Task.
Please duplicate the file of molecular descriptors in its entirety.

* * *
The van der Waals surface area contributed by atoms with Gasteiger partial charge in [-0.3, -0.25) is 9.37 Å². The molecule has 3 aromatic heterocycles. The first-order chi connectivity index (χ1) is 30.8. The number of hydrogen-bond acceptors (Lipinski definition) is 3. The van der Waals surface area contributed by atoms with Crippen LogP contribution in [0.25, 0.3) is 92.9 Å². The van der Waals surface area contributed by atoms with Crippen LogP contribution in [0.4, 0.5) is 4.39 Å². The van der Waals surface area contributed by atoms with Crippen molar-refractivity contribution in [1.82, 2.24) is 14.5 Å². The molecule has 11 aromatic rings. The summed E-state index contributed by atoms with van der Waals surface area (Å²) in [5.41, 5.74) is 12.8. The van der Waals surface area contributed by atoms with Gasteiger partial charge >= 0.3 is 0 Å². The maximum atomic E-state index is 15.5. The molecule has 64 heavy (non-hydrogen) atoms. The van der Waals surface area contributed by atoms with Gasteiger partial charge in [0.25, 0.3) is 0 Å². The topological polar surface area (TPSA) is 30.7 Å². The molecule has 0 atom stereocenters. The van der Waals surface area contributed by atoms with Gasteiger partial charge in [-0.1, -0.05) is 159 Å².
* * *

The van der Waals surface area contributed by atoms with Gasteiger partial charge in [-0.3, -0.25) is 9.37 Å². The molecule has 3 aromatic heterocycles. The first-order chi connectivity index (χ1) is 30.8. The number of hydrogen-bond acceptors (Lipinski definition) is 3. The van der Waals surface area contributed by atoms with Crippen LogP contribution in [0.25, 0.3) is 92.9 Å². The van der Waals surface area contributed by atoms with Crippen LogP contribution in [0.4, 0.5) is 4.39 Å². The van der Waals surface area contributed by atoms with Crippen molar-refractivity contribution in [1.82, 2.24) is 14.5 Å². The molecule has 11 aromatic rings. The summed E-state index contributed by atoms with van der Waals surface area (Å²) in [5.41, 5.74) is 12.8. The van der Waals surface area contributed by atoms with Gasteiger partial charge >= 0.3 is 0 Å². The maximum atomic E-state index is 15.5. The molecule has 64 heavy (non-hydrogen) atoms. The van der Waals surface area contributed by atoms with Gasteiger partial charge in [0.25, 0.3) is 0 Å². The topological polar surface area (TPSA) is 30.7 Å². The molecule has 0 atom stereocenters. The van der Waals surface area contributed by atoms with Gasteiger partial charge in [-0.1, -0.05) is 159 Å².